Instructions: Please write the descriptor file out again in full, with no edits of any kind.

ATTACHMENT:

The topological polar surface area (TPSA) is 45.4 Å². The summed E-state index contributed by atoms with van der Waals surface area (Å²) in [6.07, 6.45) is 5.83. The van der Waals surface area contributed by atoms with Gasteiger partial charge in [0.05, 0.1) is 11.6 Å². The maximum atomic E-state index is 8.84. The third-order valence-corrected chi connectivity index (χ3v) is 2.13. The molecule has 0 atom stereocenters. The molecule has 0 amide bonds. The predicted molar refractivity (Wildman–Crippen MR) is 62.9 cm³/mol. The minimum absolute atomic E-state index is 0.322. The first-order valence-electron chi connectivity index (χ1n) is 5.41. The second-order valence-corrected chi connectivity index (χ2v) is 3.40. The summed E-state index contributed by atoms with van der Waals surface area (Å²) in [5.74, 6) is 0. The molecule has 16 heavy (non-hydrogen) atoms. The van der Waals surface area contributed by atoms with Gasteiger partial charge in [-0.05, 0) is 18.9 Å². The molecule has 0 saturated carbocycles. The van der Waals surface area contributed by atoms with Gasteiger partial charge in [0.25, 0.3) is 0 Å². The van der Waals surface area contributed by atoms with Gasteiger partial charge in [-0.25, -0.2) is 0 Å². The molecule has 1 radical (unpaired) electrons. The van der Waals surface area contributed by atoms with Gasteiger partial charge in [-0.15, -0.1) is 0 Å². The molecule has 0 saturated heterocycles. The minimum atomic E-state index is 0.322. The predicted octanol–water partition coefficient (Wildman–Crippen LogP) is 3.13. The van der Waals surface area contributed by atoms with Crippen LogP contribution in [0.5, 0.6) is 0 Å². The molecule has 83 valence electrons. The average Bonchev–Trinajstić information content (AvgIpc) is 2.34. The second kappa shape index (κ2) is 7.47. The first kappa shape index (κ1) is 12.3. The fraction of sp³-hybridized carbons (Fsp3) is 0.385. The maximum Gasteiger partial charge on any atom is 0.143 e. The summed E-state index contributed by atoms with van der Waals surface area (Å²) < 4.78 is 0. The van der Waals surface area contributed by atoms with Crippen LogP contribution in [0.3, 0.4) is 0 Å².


The topological polar surface area (TPSA) is 45.4 Å². The summed E-state index contributed by atoms with van der Waals surface area (Å²) in [6.07, 6.45) is 5.83. The van der Waals surface area contributed by atoms with Gasteiger partial charge in [0.05, 0.1) is 11.6 Å². The maximum atomic E-state index is 8.84. The third-order valence-corrected chi connectivity index (χ3v) is 2.13. The molecule has 0 atom stereocenters. The molecule has 0 amide bonds. The predicted molar refractivity (Wildman–Crippen MR) is 62.9 cm³/mol. The minimum absolute atomic E-state index is 0.322. The first-order valence-electron chi connectivity index (χ1n) is 5.41. The second-order valence-corrected chi connectivity index (χ2v) is 3.40. The summed E-state index contributed by atoms with van der Waals surface area (Å²) in [5.74, 6) is 0. The molecule has 16 heavy (non-hydrogen) atoms. The van der Waals surface area contributed by atoms with Gasteiger partial charge in [-0.05, 0) is 18.9 Å². The molecule has 0 saturated carbocycles. The van der Waals surface area contributed by atoms with Gasteiger partial charge in [0.25, 0.3) is 0 Å². The van der Waals surface area contributed by atoms with Gasteiger partial charge in [-0.25, -0.2) is 0 Å². The molecule has 1 radical (unpaired) electrons. The van der Waals surface area contributed by atoms with Gasteiger partial charge in [-0.15, -0.1) is 0 Å². The molecule has 0 saturated heterocycles. The minimum atomic E-state index is 0.322. The predicted octanol–water partition coefficient (Wildman–Crippen LogP) is 3.13. The van der Waals surface area contributed by atoms with Crippen LogP contribution in [0.5, 0.6) is 0 Å². The molecule has 83 valence electrons. The average Bonchev–Trinajstić information content (AvgIpc) is 2.34. The second kappa shape index (κ2) is 7.47. The first kappa shape index (κ1) is 12.3. The fraction of sp³-hybridized carbons (Fsp3) is 0.385. The maximum Gasteiger partial charge on any atom is 0.143 e. The summed E-state index contributed by atoms with van der Waals surface area (Å²) < 4.78 is 0. The van der Waals surface area contributed by atoms with Crippen LogP contribution in [0.3, 0.4) is 0 Å².